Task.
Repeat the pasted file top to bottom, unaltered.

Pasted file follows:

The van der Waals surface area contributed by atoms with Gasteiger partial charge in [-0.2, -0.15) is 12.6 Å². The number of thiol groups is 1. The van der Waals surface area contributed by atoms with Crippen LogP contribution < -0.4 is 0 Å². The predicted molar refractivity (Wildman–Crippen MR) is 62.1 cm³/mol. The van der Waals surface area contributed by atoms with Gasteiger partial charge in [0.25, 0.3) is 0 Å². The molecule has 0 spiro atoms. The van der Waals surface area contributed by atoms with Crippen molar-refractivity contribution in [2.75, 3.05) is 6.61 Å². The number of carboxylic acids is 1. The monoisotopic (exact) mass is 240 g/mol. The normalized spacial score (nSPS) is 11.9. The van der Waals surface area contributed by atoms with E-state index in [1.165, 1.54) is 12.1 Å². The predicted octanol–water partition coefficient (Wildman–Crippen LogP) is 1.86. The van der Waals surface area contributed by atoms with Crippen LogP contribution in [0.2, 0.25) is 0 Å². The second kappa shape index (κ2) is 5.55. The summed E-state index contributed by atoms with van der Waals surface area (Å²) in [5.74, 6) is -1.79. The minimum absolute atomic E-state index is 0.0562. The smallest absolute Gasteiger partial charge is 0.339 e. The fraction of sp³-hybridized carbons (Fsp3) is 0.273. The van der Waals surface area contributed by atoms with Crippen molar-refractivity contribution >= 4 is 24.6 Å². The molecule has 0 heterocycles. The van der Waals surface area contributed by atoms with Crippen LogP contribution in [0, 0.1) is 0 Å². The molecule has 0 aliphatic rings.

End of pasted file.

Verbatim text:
The van der Waals surface area contributed by atoms with Gasteiger partial charge in [-0.2, -0.15) is 12.6 Å². The number of thiol groups is 1. The van der Waals surface area contributed by atoms with Crippen LogP contribution < -0.4 is 0 Å². The predicted molar refractivity (Wildman–Crippen MR) is 62.1 cm³/mol. The van der Waals surface area contributed by atoms with Gasteiger partial charge in [0.25, 0.3) is 0 Å². The molecule has 0 spiro atoms. The van der Waals surface area contributed by atoms with Crippen molar-refractivity contribution in [2.75, 3.05) is 6.61 Å². The number of carboxylic acids is 1. The monoisotopic (exact) mass is 240 g/mol. The normalized spacial score (nSPS) is 11.9. The van der Waals surface area contributed by atoms with E-state index in [1.165, 1.54) is 12.1 Å². The predicted octanol–water partition coefficient (Wildman–Crippen LogP) is 1.86. The van der Waals surface area contributed by atoms with Crippen LogP contribution in [0.2, 0.25) is 0 Å². The second kappa shape index (κ2) is 5.55. The summed E-state index contributed by atoms with van der Waals surface area (Å²) in [5.74, 6) is -1.79. The minimum absolute atomic E-state index is 0.0562. The smallest absolute Gasteiger partial charge is 0.339 e. The fraction of sp³-hybridized carbons (Fsp3) is 0.273. The van der Waals surface area contributed by atoms with Crippen molar-refractivity contribution >= 4 is 24.6 Å². The molecule has 0 heterocycles. The van der Waals surface area contributed by atoms with Crippen LogP contribution in [0, 0.1) is 0 Å². The molecule has 0 aliphatic rings.